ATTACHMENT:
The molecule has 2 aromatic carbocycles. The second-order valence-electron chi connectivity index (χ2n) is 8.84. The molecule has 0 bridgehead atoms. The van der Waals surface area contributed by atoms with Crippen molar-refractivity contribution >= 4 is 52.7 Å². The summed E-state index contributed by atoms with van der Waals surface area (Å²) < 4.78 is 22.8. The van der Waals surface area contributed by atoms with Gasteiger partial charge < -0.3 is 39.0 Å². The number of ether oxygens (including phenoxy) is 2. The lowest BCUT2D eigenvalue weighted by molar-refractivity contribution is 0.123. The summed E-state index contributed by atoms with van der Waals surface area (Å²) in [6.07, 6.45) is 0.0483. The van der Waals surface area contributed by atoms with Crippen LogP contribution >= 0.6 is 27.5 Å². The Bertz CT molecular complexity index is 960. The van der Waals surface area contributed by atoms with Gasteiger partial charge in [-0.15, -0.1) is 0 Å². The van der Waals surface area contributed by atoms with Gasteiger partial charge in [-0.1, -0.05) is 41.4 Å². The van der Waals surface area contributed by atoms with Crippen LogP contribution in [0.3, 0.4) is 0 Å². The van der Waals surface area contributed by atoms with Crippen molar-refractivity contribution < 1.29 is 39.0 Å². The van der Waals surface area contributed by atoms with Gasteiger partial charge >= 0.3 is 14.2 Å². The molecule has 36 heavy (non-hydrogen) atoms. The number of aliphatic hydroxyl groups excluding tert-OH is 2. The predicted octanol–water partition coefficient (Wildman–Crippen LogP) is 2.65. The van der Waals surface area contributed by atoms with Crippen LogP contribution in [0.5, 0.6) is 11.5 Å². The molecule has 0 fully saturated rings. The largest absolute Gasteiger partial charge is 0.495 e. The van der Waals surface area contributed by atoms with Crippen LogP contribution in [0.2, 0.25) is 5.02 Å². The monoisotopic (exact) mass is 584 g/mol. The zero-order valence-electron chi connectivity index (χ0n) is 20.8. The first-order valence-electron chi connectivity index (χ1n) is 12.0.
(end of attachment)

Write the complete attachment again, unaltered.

The molecule has 2 aromatic carbocycles. The second-order valence-electron chi connectivity index (χ2n) is 8.84. The molecule has 0 bridgehead atoms. The van der Waals surface area contributed by atoms with Crippen molar-refractivity contribution >= 4 is 52.7 Å². The summed E-state index contributed by atoms with van der Waals surface area (Å²) < 4.78 is 22.8. The van der Waals surface area contributed by atoms with Gasteiger partial charge < -0.3 is 39.0 Å². The number of ether oxygens (including phenoxy) is 2. The lowest BCUT2D eigenvalue weighted by molar-refractivity contribution is 0.123. The summed E-state index contributed by atoms with van der Waals surface area (Å²) in [6.07, 6.45) is 0.0483. The van der Waals surface area contributed by atoms with Crippen LogP contribution >= 0.6 is 27.5 Å². The Bertz CT molecular complexity index is 960. The van der Waals surface area contributed by atoms with Gasteiger partial charge in [-0.15, -0.1) is 0 Å². The van der Waals surface area contributed by atoms with Gasteiger partial charge in [-0.1, -0.05) is 41.4 Å². The van der Waals surface area contributed by atoms with Crippen LogP contribution in [0.3, 0.4) is 0 Å². The van der Waals surface area contributed by atoms with Crippen molar-refractivity contribution < 1.29 is 39.0 Å². The van der Waals surface area contributed by atoms with Gasteiger partial charge >= 0.3 is 14.2 Å². The molecule has 36 heavy (non-hydrogen) atoms. The number of aliphatic hydroxyl groups excluding tert-OH is 2. The predicted octanol–water partition coefficient (Wildman–Crippen LogP) is 2.65. The van der Waals surface area contributed by atoms with Crippen LogP contribution in [0.5, 0.6) is 11.5 Å². The molecule has 0 fully saturated rings. The largest absolute Gasteiger partial charge is 0.495 e. The van der Waals surface area contributed by atoms with Crippen LogP contribution in [0.2, 0.25) is 5.02 Å². The monoisotopic (exact) mass is 584 g/mol. The zero-order valence-electron chi connectivity index (χ0n) is 20.8. The first-order valence-electron chi connectivity index (χ1n) is 12.0.